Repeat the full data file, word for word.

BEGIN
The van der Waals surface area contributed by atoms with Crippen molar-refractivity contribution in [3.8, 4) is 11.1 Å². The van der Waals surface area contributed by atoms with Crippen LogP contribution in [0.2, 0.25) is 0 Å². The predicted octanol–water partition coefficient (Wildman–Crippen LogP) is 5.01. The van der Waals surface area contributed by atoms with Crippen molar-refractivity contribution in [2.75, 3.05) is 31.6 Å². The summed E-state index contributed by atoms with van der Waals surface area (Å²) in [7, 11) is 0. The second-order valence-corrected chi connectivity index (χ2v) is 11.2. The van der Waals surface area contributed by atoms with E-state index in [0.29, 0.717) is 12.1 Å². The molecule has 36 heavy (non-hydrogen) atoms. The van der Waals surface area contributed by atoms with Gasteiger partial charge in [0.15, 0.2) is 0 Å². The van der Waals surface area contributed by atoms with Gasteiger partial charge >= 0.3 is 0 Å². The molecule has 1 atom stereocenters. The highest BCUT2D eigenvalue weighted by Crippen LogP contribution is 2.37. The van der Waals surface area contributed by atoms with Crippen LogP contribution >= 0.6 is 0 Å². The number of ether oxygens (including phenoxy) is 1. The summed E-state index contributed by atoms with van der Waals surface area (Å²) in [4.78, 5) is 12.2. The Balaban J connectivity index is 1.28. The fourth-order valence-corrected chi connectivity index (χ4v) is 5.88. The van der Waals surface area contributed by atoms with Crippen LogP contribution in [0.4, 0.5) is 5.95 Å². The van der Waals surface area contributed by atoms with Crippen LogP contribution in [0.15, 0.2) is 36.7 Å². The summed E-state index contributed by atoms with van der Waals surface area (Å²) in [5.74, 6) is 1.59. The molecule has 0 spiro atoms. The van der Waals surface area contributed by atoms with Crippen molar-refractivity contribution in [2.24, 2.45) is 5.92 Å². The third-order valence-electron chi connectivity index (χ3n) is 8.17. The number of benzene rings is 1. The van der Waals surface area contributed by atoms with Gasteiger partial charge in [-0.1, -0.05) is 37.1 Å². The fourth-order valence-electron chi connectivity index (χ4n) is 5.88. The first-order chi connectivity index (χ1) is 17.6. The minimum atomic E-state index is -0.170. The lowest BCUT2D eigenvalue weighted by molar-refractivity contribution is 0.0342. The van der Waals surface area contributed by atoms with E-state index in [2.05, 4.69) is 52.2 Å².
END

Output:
The van der Waals surface area contributed by atoms with Crippen molar-refractivity contribution in [3.8, 4) is 11.1 Å². The van der Waals surface area contributed by atoms with Crippen LogP contribution in [0.2, 0.25) is 0 Å². The predicted octanol–water partition coefficient (Wildman–Crippen LogP) is 5.01. The van der Waals surface area contributed by atoms with Crippen molar-refractivity contribution in [2.75, 3.05) is 31.6 Å². The summed E-state index contributed by atoms with van der Waals surface area (Å²) in [7, 11) is 0. The second-order valence-corrected chi connectivity index (χ2v) is 11.2. The van der Waals surface area contributed by atoms with E-state index in [0.29, 0.717) is 12.1 Å². The molecule has 36 heavy (non-hydrogen) atoms. The van der Waals surface area contributed by atoms with Gasteiger partial charge in [0.15, 0.2) is 0 Å². The van der Waals surface area contributed by atoms with Gasteiger partial charge >= 0.3 is 0 Å². The molecule has 1 atom stereocenters. The highest BCUT2D eigenvalue weighted by Crippen LogP contribution is 2.37. The van der Waals surface area contributed by atoms with Crippen LogP contribution >= 0.6 is 0 Å². The number of ether oxygens (including phenoxy) is 1. The summed E-state index contributed by atoms with van der Waals surface area (Å²) in [4.78, 5) is 12.2. The Balaban J connectivity index is 1.28. The fourth-order valence-corrected chi connectivity index (χ4v) is 5.88. The van der Waals surface area contributed by atoms with Crippen LogP contribution in [0.4, 0.5) is 5.95 Å². The van der Waals surface area contributed by atoms with Crippen LogP contribution in [0.15, 0.2) is 36.7 Å². The summed E-state index contributed by atoms with van der Waals surface area (Å²) in [5.74, 6) is 1.59. The molecule has 0 spiro atoms. The van der Waals surface area contributed by atoms with Crippen molar-refractivity contribution in [2.24, 2.45) is 5.92 Å². The third-order valence-electron chi connectivity index (χ3n) is 8.17. The number of benzene rings is 1. The van der Waals surface area contributed by atoms with Gasteiger partial charge in [-0.1, -0.05) is 37.1 Å². The fourth-order valence-electron chi connectivity index (χ4n) is 5.88. The first-order chi connectivity index (χ1) is 17.6. The minimum atomic E-state index is -0.170. The lowest BCUT2D eigenvalue weighted by molar-refractivity contribution is 0.0342. The van der Waals surface area contributed by atoms with E-state index in [2.05, 4.69) is 52.2 Å².